For discussion

March 2013

In Support of North Dakota Communities

A supporter of North Dakota Compass, The Otto Bremer Foundation is committed to communities that are homes and neighbors to Bremer banks in Minnesota, North Dakota, and western Wisconsin. Since its founding in 1944, the Foundation has provided more than $410 million to help build healthy, vibrant communities.

Compass talked with Randi Roth, Executive Director of the Bremer Foundation since 2008, about community involvement and the Foundation's role in promoting it.

Q: In Robert Putnam’s book, "Bowling Alone," he argues that Americans are increasingly less interested in their communities. Do you see that in the communities Bremer Foundation serves?
We actually see a relatively high level of community involvement in Bremer Bank communities. Perhaps in part it is a function of the Foundation's funding over time of key community institutions, a function of these particular communities having the attributes that contribute to supporting a successful banking business, and in part because these communities tend to have a culture that supports a high level of volunteerism (practiced by Bremer Bank employees and others). That said, more involvement would be better, and the communities are facing tremendous challenges these days.

Q: What do you see as the biggest challenges communities face?
The biggest challenges are economic, civic, and social. In terms of economic challenges, there are many people in the communities who are unable to obtain good jobs. This creates tremendous stresses for families and communities. In terms of civic and social challenges, the growing elderly population needs care; the very young need access to high quality early childhood education; youth need strong, effective community support for healthy development; and the schools and communities overall need to learn how to effectively integrate people who have come to the communities from all over the world, and who speak many different languages. For example, the schools in one of our communities include children who speak 40 different languages. It is very difficult for the school system to rise to the challenge of providing a quality education to all in this situation.

Q: Your organization is unique in that the Foundation and the Bremer Bank employees own its community banks. What opportunities does that provide?
The Foundation's 92 percent ownership of the Bremer Banks means that we are never a stranger in our communities. That is one of the greatest strengths in the ownership model from the Foundation's perspective. The Foundation's learning is based on many contributions—we examine data, we meet with grant applicants, we talk with many community leaders and community members—but the banks give us a starting point to orient ourselves to the communities.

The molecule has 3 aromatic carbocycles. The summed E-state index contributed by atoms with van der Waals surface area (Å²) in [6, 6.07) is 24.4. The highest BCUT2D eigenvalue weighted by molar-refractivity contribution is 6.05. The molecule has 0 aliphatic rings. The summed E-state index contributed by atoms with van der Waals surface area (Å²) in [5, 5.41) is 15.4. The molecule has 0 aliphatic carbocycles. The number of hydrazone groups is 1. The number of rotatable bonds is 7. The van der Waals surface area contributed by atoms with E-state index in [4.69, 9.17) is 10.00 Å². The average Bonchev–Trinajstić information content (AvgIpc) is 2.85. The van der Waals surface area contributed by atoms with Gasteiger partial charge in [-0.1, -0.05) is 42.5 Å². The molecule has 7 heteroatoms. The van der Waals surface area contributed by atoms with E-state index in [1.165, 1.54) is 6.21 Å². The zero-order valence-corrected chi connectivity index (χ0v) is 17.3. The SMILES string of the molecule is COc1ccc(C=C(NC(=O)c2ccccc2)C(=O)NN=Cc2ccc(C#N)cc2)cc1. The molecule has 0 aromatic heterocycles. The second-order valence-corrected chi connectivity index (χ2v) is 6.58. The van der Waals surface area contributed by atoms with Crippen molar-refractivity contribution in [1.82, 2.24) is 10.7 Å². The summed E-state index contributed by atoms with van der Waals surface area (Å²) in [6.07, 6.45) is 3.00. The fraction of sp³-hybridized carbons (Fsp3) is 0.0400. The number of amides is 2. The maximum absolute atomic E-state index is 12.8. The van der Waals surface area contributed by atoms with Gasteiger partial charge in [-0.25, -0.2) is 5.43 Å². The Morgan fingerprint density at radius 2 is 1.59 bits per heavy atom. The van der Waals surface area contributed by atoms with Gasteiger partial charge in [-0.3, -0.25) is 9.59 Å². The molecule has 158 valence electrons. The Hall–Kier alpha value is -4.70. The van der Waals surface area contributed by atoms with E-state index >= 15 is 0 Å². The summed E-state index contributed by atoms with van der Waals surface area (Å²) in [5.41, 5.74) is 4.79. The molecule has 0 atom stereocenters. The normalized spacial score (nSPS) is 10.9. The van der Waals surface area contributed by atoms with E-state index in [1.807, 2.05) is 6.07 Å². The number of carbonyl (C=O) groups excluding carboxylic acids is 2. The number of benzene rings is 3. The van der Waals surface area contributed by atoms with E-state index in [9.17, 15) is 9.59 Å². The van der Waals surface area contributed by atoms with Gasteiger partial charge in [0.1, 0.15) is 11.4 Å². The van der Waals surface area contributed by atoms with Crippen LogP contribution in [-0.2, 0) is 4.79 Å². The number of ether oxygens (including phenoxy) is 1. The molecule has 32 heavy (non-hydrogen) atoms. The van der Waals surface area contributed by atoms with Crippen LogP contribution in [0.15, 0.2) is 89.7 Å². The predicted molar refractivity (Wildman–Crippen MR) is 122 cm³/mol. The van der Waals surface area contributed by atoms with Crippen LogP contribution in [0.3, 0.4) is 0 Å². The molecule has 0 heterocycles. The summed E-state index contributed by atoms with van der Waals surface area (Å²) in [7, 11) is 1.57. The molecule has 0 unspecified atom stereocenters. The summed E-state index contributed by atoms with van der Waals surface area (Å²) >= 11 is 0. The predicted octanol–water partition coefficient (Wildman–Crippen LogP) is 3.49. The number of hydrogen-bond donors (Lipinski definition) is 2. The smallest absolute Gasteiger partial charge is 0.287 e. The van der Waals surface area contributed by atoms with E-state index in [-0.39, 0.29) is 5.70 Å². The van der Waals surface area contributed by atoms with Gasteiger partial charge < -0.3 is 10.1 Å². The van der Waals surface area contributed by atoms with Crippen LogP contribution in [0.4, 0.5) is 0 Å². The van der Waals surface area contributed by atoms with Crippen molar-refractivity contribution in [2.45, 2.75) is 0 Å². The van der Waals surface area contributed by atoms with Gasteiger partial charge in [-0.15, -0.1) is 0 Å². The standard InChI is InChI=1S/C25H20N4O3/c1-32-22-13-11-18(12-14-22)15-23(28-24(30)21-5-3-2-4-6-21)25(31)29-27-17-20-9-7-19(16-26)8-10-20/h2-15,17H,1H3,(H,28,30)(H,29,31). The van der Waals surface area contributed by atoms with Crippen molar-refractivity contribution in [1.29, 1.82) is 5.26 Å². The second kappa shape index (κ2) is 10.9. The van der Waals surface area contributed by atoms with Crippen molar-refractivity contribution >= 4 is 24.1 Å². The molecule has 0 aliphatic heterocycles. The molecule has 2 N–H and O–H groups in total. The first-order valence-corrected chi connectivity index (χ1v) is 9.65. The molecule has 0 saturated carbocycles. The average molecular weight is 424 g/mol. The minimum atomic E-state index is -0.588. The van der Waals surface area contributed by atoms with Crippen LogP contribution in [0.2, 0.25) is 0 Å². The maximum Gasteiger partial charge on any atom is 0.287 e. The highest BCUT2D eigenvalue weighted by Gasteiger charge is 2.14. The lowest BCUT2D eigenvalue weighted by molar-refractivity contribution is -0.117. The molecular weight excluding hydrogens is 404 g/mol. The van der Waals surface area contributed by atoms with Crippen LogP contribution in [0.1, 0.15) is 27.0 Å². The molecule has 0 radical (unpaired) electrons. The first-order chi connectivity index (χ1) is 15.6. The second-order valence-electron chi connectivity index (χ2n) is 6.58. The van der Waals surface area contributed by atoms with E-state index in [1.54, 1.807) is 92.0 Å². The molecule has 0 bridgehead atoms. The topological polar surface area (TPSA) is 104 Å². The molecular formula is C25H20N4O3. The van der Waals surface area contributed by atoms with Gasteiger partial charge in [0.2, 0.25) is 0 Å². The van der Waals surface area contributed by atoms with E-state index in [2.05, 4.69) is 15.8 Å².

Another opportunity is that our trustees, who serve as both Foundation trustees and as bank directors, have a high level of understanding of financial matters. This helps them to assess the financial aspects of proposed work.

During the recession the Foundation continued its historical support for efforts to address immediate needs during a time of crisis while also supporting opportunities to achieve long-term economic stability. This two-pronged approach is rooted in Otto Bremer’s belief that people could survive and flourish if they had help at critical times

Q: Many of North Dakota’s private foundations are becoming more targeted in their giving, and shortening their grant cycles. What is the philosophy at Bremer Foundation? 

The Otto Bremer Foundation is open to grant applications on a very wide range of topics. Our web site contains our vision for communities, called our Mission and Meaning statement (ottobremer.org/about/mission-meaning). Except for a few topic areas in which we generally do not fund (ottobremer.org/grantmaking/grantmaking-overview), we are open to any proposal from any qualifying entity in a Bremer Bank community that asks for funding to move the community towards that vision. Because the amount requested in proposals often exceeds our budget for giving, we try to elevate the work that will most powerfully move the communities forward. We generally make one-year grants, but when it is important to accomplish the work outlined in the proposal, we will consider two- and even three-year grants.

Q: You've introduced a new logo and tagline that symbolize the “energy, movement and vibrancy” of the Otto Bremer Foundation. What are some examples of ways that the Foundation is living those attributes? 

The energy, movement and vibrancy of our new logo convey our vision for Bremer communities and our active, involved and optimistic role in helping communities create a positive future. The way we best live those qualities is by seeking an understanding of what life is really like in our communities, and by staying responsive to that reality. We make site visits throughout our three-state region in response to most of our proposals, which gives us the opportunity to touch base in person and learn what is happening on the ground. We conduct convenings in our communities on topics that seem to be pressing region-wide so we can learn more. And in some cases, we work with grantees and other community leaders through initiative work to support their design of solutions to tough problems and their ability to take advantage of important opportunities.